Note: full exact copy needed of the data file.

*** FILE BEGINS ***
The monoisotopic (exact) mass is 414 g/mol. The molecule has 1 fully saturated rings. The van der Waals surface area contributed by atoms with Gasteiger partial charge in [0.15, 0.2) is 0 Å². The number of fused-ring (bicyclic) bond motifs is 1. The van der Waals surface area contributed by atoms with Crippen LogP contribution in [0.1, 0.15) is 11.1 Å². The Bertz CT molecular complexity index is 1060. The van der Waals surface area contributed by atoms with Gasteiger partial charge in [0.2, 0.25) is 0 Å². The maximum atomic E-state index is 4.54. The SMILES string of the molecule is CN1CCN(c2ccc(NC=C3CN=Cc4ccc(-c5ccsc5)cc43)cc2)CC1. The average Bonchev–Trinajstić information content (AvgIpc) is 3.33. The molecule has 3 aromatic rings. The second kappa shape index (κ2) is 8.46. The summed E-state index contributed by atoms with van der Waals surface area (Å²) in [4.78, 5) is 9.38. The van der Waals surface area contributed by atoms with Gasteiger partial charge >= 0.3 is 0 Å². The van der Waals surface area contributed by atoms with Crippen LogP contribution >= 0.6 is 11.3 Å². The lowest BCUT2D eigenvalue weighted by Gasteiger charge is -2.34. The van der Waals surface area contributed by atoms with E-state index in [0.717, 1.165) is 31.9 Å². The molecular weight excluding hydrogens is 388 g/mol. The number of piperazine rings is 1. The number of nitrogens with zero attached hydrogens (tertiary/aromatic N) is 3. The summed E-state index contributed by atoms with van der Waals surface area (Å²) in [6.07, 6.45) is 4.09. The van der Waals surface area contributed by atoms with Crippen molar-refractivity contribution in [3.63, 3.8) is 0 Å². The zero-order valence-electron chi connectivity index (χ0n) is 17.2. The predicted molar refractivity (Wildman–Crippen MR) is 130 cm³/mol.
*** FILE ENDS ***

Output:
The monoisotopic (exact) mass is 414 g/mol. The molecule has 1 fully saturated rings. The van der Waals surface area contributed by atoms with Gasteiger partial charge in [0.15, 0.2) is 0 Å². The number of fused-ring (bicyclic) bond motifs is 1. The van der Waals surface area contributed by atoms with Crippen LogP contribution in [0.1, 0.15) is 11.1 Å². The Bertz CT molecular complexity index is 1060. The van der Waals surface area contributed by atoms with Gasteiger partial charge in [0.2, 0.25) is 0 Å². The maximum atomic E-state index is 4.54. The SMILES string of the molecule is CN1CCN(c2ccc(NC=C3CN=Cc4ccc(-c5ccsc5)cc43)cc2)CC1. The average Bonchev–Trinajstić information content (AvgIpc) is 3.33. The molecule has 3 aromatic rings. The second kappa shape index (κ2) is 8.46. The summed E-state index contributed by atoms with van der Waals surface area (Å²) in [4.78, 5) is 9.38. The van der Waals surface area contributed by atoms with Gasteiger partial charge >= 0.3 is 0 Å². The van der Waals surface area contributed by atoms with Crippen LogP contribution >= 0.6 is 11.3 Å². The lowest BCUT2D eigenvalue weighted by Gasteiger charge is -2.34. The van der Waals surface area contributed by atoms with E-state index in [0.717, 1.165) is 31.9 Å². The molecular weight excluding hydrogens is 388 g/mol. The number of piperazine rings is 1. The number of nitrogens with zero attached hydrogens (tertiary/aromatic N) is 3. The summed E-state index contributed by atoms with van der Waals surface area (Å²) in [6.07, 6.45) is 4.09. The van der Waals surface area contributed by atoms with Crippen molar-refractivity contribution in [3.63, 3.8) is 0 Å². The zero-order valence-electron chi connectivity index (χ0n) is 17.2. The predicted molar refractivity (Wildman–Crippen MR) is 130 cm³/mol.